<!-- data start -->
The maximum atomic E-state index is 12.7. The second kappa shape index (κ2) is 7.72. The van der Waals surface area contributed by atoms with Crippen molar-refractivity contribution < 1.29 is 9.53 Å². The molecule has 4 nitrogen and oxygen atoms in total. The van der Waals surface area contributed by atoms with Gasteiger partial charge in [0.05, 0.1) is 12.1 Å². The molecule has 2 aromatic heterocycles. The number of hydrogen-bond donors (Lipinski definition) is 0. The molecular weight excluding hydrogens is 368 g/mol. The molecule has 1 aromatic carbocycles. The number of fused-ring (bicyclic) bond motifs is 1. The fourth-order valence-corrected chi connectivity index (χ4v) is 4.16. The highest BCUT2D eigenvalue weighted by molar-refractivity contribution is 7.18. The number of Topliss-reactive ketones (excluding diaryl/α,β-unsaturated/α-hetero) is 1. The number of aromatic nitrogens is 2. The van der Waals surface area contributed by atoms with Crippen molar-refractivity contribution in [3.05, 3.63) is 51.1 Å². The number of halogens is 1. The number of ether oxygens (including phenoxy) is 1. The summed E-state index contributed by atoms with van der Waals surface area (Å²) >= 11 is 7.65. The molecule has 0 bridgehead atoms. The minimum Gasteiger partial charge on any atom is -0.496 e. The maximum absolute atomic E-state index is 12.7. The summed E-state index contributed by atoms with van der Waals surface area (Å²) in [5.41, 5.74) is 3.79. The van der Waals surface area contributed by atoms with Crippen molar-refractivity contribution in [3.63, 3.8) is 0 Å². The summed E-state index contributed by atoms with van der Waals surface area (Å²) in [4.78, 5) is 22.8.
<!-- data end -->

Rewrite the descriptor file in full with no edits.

The maximum atomic E-state index is 12.7. The second kappa shape index (κ2) is 7.72. The van der Waals surface area contributed by atoms with Crippen molar-refractivity contribution < 1.29 is 9.53 Å². The molecule has 4 nitrogen and oxygen atoms in total. The van der Waals surface area contributed by atoms with Gasteiger partial charge in [0.05, 0.1) is 12.1 Å². The molecule has 2 aromatic heterocycles. The number of hydrogen-bond donors (Lipinski definition) is 0. The molecular weight excluding hydrogens is 368 g/mol. The molecule has 1 aromatic carbocycles. The number of fused-ring (bicyclic) bond motifs is 1. The fourth-order valence-corrected chi connectivity index (χ4v) is 4.16. The highest BCUT2D eigenvalue weighted by molar-refractivity contribution is 7.18. The number of Topliss-reactive ketones (excluding diaryl/α,β-unsaturated/α-hetero) is 1. The number of aromatic nitrogens is 2. The van der Waals surface area contributed by atoms with Crippen molar-refractivity contribution in [3.05, 3.63) is 51.1 Å². The number of halogens is 1. The number of ether oxygens (including phenoxy) is 1. The summed E-state index contributed by atoms with van der Waals surface area (Å²) >= 11 is 7.65. The molecule has 0 bridgehead atoms. The minimum Gasteiger partial charge on any atom is -0.496 e. The maximum absolute atomic E-state index is 12.7. The summed E-state index contributed by atoms with van der Waals surface area (Å²) in [5.41, 5.74) is 3.79. The van der Waals surface area contributed by atoms with Crippen molar-refractivity contribution in [3.63, 3.8) is 0 Å². The summed E-state index contributed by atoms with van der Waals surface area (Å²) in [4.78, 5) is 22.8.